73 percent agree their organization “performs strongly on social issues, such as health and safety or equity for women and people of colour,” down two percent.

62%

62 percent agree their organization “performs strongly on environmental issues, such as reducing its negative impact on the climate,” up two percent.

Employer-Employee Relationships in 2022

More working Americans believe they can influence the decisions and/or direction of their employer.

At least three quarters are satisfied with their employer (74% of working Canadians; 80% of working Americans), and at least seven-in-ten trust their employer (72% of working Canadians; 79% of working Americans) – but both satisfaction and trust are higher among working Americans than Canadians. At least two thirds believe that their employer takes care of the people who work there, is committed to meeting his or her expectations, and shows concern for people like them, but again, a higher percentage of working Americans believe these things (vs. working Canadians).

Only about half the working Canadians surveyed believe they can influence the decisions and/or direction of their employer, a percentage that is significantly lower than what was recorded among working Americans (60%).

Canadians rank their employers’ ESG performance

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Americans rank their employers’ ESG performance

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Demographics

Virtually, everyone is working within their own country.

Canada

Base: All working Canadians (n=1002)

USA

Base: All working Canadians (n=1000)

Respondents are usually working for a company that’s headquartered – and primarily doing business – in their own country.

Canada

Base: All working Canadians (n=1002).

Operations primarily in Canada: 65%
Operations across North America: 7%
Global operations: 6%
0%
have a CAN HQ.
USA

Base: All working Americans (n=1000).

Operations primarily in Canada: 1%
Operations across North America: 1%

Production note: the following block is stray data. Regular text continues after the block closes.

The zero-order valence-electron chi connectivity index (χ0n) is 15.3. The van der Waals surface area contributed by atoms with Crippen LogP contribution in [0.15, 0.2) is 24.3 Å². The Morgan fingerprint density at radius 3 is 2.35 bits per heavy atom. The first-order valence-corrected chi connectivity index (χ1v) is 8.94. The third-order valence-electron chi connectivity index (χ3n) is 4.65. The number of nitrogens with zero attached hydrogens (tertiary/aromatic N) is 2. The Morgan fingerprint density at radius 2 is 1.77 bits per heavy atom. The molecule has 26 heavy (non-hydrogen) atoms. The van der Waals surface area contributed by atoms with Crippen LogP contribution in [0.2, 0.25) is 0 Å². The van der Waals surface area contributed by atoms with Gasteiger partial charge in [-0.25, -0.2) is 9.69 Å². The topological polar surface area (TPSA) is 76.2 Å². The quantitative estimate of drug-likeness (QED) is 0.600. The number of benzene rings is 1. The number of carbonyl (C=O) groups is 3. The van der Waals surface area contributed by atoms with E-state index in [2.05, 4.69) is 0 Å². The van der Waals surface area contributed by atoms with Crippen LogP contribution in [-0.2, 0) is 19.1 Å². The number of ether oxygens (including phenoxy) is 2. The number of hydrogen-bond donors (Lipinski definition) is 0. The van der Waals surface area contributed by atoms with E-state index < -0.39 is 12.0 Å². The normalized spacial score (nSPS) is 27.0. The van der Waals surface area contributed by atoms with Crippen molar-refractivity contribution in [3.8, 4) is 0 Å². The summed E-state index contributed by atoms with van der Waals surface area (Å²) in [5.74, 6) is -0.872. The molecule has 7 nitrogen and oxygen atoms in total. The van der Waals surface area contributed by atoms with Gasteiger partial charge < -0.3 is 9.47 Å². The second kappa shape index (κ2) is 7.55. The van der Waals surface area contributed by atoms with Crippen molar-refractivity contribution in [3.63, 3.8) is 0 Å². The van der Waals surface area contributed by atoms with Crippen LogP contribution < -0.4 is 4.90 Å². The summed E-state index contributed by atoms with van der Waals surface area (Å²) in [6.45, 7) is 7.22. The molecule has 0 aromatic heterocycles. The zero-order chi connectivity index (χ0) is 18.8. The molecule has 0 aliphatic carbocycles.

Global operations: <1%
0%
have a CAN HQ.
Operations primarily in the USA: <1%
Operations across North America: 2%
Global operations: 4%
0%
have a USA HQ.
Operations primarily in the USA: 56%
Operations across North America: 12%
Global operations: 16%
0%
have a USA HQ.
Headquartered outside North America. Operations in North America 2%
None of the above 10%
I don’t know 3%
Headquartered outside North America. Operations in North America 2%
None of the above 9%
I don’t know 3%

Unsurprisingly, most Canadians are working for an organization (a) headquartered in Canada and (b) operations that are primarily in Canada. In the USA, most Americans are working for an organization (a) headquartered in the USA and (b) operations that are primarily in the USA, but overall, there are more American respondents who note that their organization has a North American or global reach than Canadians.

Respondents working in small- or mid-sized organizations (less than 500 employees) were significantly more likely to agree their organization earns public satisfaction than their counterparts at large organizations – a gap of 15 percentage points (80 percent versus 65 percent).

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0%
are small or medium-sized

Respondent profile

All working Canadians (n=1002)

Gender

48%
52%
Age
18-34: 34%
35-44: 26%
45-54: 21%
55-64: 15%
65+: 4%
Region

BC

15%

AB

11%

SK

7%

QC

21%

ON

39%

ATL

6%

Survey language
English 83%
French 17%

Education

University: 56%
College: 29%
High School or less: 15%

Employment

Full-time: 76%
Part-time: 12%
Self-employed / freelance: 11%

Household Income

<$60k: 26%
$60k – <$100k: 28%
$100k+: 39%
Refusal: 8%
Ethnicity
Caucasian 72%
Chinese 8%
South Asian 5%
Black 4%
Aboriginal / First Nations 3%
Latin American 2%
Filipino 2%

Any other ethnicities were mentioned by <2%.

Refusal 3%

Respondent profile

All working Americans (n=1000)

Gender

45%
55%

Age

18 – 34: 38%
35-44: 19%
45-54: 19%
55-64: 17%
65+: 7%

Region

West

24%

Midwest

22%

N/E

17%

South

37%

Education

University: 59%
College: 17%
High School or less: 23%

Employment

Full-time: 71%
Part-time: 16%
Self-employed / freelance: 13%

Household Income

<$60k: 38%
$60k – <$100k: 29%
$100k+: 28%
Refusal 5%

Ethnicity

Caucasian 72%
Black 11%
Latin American 7%
Chinese 3%
South Asian 2%

Any other ethnicities were mentioned by <2%.

Refusal 1%